Pilates is a type of exercise that can be pared down to a few basics or built upon to create more complex sequences. When Joseph Pilates developed his method, originally called Contrology, he recommended a regular practice schedule that would not overly fatigue the muscles. In his book, “Return to Life Through Contrology,” Pilates encourages consistency and says a brief practice is better than skipping exercise altogether.
Find your neutral spine. Lie on your back on your mat, arms at your sides, then bend your knees and align your feet with your hip bones. Maintain a small curve in your lower back if one is present. Remember this as your bridge position. Breath a few deep breaths in through your nose and out through the mouth. Imagine you are wearing a snug wetsuit to keep your torso in a still position. Tuck your chin slightly to extend the back of your neck.
Do a shoulder bridge exercise to warm up. From your bridge position, inhale deeply to prepare, then breathe out, slowly curving your tailbone up off the floor. Work your spine off the floor in sequence until you are pressing your hips straight up to the ceiling while you balance on your shoulder blades. Inhale, then begin the reverse motion. Exhale and lower your spine back to the mat, top to bottom. Repeat five times.
Do the hundred. Put your legs in the air as you lie on your back with your arms at your sides. Straighten your legs as much as you can, but keep your tailbone on the mat. Lift your head and shoulders and look below your navel. Pump your arms rhythmically, low to the mat. In the first five counts, breathe out through your mouth, emptying your lungs. Inhale in the next five counts while pumping your arms, without arching your back. Repeat this breathing sequence 10 times in a row to complete one hundred pumps.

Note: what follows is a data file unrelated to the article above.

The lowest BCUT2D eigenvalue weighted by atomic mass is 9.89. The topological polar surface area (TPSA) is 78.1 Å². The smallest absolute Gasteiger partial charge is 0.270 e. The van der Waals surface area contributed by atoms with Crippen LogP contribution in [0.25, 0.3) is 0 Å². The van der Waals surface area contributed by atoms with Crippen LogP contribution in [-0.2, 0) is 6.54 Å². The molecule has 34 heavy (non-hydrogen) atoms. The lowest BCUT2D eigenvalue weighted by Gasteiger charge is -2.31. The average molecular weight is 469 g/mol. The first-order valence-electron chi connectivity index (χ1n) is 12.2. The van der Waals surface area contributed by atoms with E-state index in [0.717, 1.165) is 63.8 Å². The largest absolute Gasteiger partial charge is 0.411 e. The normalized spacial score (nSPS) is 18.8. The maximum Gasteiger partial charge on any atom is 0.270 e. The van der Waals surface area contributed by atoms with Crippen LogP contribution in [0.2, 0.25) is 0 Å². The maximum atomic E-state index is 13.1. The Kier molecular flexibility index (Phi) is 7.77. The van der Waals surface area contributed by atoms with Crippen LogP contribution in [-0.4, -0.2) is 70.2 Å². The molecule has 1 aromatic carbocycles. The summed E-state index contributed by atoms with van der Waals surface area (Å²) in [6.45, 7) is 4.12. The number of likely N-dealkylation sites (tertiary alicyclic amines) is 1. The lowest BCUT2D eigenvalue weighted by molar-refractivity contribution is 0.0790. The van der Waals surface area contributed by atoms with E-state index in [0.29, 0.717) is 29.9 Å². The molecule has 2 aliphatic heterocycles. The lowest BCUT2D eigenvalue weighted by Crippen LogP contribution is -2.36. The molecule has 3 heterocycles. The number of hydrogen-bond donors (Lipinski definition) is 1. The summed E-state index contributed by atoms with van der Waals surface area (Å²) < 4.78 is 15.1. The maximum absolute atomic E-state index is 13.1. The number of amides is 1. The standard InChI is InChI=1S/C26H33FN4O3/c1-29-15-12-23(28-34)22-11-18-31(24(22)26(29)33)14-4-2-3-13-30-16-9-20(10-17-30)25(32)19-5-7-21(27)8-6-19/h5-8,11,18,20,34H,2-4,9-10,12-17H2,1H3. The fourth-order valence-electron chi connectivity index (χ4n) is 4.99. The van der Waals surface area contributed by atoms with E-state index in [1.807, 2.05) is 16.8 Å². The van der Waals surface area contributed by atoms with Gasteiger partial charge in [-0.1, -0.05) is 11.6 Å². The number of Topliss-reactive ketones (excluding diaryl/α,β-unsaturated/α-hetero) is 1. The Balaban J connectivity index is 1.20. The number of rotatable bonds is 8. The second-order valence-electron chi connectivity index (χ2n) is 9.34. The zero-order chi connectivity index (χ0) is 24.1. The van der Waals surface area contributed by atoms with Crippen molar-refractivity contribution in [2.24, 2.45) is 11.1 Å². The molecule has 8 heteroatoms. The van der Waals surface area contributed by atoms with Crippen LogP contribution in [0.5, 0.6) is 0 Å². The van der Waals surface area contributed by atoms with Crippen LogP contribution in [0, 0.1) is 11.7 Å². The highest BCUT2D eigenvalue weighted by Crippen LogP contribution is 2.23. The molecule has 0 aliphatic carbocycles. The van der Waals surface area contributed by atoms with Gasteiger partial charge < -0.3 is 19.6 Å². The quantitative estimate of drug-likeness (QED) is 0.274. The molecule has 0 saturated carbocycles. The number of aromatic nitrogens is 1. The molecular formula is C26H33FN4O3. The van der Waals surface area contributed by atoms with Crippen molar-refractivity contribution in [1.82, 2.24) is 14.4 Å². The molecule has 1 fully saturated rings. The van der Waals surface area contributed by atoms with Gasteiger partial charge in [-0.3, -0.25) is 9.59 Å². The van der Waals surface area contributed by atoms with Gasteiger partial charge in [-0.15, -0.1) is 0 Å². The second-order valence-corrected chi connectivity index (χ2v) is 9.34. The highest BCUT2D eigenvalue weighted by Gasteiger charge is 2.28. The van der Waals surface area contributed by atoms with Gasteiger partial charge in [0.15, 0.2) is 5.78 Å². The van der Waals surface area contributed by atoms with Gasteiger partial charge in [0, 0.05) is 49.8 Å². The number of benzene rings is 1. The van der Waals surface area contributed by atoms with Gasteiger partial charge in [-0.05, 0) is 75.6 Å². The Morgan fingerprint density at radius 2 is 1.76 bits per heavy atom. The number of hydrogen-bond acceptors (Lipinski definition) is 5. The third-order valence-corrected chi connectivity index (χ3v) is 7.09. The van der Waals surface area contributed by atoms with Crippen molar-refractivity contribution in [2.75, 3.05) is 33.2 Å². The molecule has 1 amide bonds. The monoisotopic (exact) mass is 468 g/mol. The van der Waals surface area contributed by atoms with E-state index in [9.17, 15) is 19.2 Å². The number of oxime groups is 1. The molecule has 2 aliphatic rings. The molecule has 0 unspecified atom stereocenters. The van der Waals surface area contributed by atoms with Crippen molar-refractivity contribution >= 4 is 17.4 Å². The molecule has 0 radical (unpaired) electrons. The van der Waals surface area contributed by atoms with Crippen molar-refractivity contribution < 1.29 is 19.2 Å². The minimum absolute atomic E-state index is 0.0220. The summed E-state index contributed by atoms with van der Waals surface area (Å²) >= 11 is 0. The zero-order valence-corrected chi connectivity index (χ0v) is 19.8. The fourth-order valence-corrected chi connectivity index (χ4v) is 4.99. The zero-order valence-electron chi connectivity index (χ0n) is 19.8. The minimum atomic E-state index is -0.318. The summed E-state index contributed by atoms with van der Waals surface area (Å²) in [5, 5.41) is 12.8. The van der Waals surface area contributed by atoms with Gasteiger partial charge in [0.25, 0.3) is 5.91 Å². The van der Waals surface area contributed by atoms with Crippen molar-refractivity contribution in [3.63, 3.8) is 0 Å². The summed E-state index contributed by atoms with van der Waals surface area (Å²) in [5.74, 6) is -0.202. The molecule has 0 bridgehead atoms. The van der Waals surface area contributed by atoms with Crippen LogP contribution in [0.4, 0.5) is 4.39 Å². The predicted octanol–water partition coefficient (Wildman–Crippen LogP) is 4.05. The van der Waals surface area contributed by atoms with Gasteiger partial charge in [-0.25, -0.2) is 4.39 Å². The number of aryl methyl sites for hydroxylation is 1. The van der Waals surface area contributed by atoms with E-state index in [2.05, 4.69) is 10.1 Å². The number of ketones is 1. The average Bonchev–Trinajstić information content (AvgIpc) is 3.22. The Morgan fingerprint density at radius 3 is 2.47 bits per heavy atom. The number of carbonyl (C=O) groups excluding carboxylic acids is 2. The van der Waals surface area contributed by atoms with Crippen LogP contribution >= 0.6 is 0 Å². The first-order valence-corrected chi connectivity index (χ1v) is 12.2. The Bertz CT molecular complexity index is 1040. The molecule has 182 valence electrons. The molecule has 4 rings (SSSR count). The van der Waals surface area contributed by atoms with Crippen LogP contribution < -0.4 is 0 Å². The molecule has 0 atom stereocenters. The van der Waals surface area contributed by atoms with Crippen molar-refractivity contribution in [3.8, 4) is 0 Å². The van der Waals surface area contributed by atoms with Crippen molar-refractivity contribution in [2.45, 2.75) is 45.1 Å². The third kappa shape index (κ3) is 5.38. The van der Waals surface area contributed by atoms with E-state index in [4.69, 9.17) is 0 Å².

Do the roll-up. Extend your body on your mat, facing up with your arms overhead and feet slightly turned out. Imagine the backs of your upper thighs are laced together. Breathe in to prepare. Bring your arms around to start the exercise, exhaling slowly as you pull up your head, shoulders and spine in sequence from top to bottom. When you are seated, continue to reach forward. Inhale as you stretch your back. Look down at your legs and begin to exhale as you reverse the movements, pressing your spine back down on the mat, bottom to top. Reach back over your head and inhale. Do five to eight repetitions.
Do criss-cross. On your back, bend your knees to create a 90-degree angle with your legs in the air. Support your head with your hands gently behind your neck, then crunch up at the ribs and lift your head and shoulders off the mat. Bring your right knee in toward your body and extend your left leg out at a 45-degree angle. Deeply inhale as you twist the left side of your ribcage up and over toward your right hip. Exhale and hold, drawing down on your abdominal muscles. Twist to the other side while inhaling, then hold and exhale again. Turn back and forth with this controlled breathing pattern. Repeat eight to 10 times.
Tips and Warnings
- Pilates exercises should be performed slowly, precisely, and without sharp movements or bouncing.
- Always check with your doctor before starting a new exercise routine.
Pilates exercises should not hurt your back or neck. If they do, stop and seek professional advice about your exercise form or symptoms.
About this Author
Faith Watson owns Exercise In Disguise Alternative Fitness Studio in Gilberts, Ill., is a PMA-certified Pilates teacher, an NSCA-certified personal trainer, and an official Zumba instructor. She also specializes in non-diet weight management and wellness lifestyle coaching. Previously, Watson was a copywriter and brand strategist for large clients in health care and technology.